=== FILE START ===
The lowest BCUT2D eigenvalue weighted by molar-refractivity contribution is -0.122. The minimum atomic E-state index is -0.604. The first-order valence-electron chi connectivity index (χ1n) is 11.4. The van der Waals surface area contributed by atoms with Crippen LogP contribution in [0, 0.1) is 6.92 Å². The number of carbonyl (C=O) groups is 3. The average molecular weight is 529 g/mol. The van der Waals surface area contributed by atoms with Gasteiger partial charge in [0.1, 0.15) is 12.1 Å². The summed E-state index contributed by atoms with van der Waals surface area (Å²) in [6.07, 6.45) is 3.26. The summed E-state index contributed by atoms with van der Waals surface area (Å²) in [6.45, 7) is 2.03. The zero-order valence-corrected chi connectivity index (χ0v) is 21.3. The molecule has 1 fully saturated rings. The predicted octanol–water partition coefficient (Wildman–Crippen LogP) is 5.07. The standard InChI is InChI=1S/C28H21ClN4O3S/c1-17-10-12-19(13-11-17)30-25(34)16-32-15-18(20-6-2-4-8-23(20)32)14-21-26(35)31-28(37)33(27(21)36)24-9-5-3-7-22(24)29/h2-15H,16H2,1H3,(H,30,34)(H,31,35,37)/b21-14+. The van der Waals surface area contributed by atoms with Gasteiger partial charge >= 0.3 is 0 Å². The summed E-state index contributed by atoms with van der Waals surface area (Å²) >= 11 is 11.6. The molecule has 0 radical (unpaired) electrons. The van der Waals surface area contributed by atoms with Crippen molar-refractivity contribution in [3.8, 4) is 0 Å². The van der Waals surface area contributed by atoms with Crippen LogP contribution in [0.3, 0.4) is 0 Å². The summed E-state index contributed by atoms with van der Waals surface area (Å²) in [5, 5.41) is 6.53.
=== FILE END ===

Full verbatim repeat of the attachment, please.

The lowest BCUT2D eigenvalue weighted by molar-refractivity contribution is -0.122. The minimum atomic E-state index is -0.604. The first-order valence-electron chi connectivity index (χ1n) is 11.4. The van der Waals surface area contributed by atoms with Crippen LogP contribution in [0, 0.1) is 6.92 Å². The number of carbonyl (C=O) groups is 3. The average molecular weight is 529 g/mol. The van der Waals surface area contributed by atoms with Gasteiger partial charge in [0.1, 0.15) is 12.1 Å². The summed E-state index contributed by atoms with van der Waals surface area (Å²) in [6.07, 6.45) is 3.26. The summed E-state index contributed by atoms with van der Waals surface area (Å²) in [6.45, 7) is 2.03. The zero-order valence-corrected chi connectivity index (χ0v) is 21.3. The molecule has 1 fully saturated rings. The predicted octanol–water partition coefficient (Wildman–Crippen LogP) is 5.07. The standard InChI is InChI=1S/C28H21ClN4O3S/c1-17-10-12-19(13-11-17)30-25(34)16-32-15-18(20-6-2-4-8-23(20)32)14-21-26(35)31-28(37)33(27(21)36)24-9-5-3-7-22(24)29/h2-15H,16H2,1H3,(H,30,34)(H,31,35,37)/b21-14+. The van der Waals surface area contributed by atoms with Gasteiger partial charge >= 0.3 is 0 Å². The summed E-state index contributed by atoms with van der Waals surface area (Å²) >= 11 is 11.6. The molecule has 0 radical (unpaired) electrons. The van der Waals surface area contributed by atoms with Crippen molar-refractivity contribution in [3.8, 4) is 0 Å². The van der Waals surface area contributed by atoms with Crippen LogP contribution in [0.3, 0.4) is 0 Å². The summed E-state index contributed by atoms with van der Waals surface area (Å²) in [5, 5.41) is 6.53.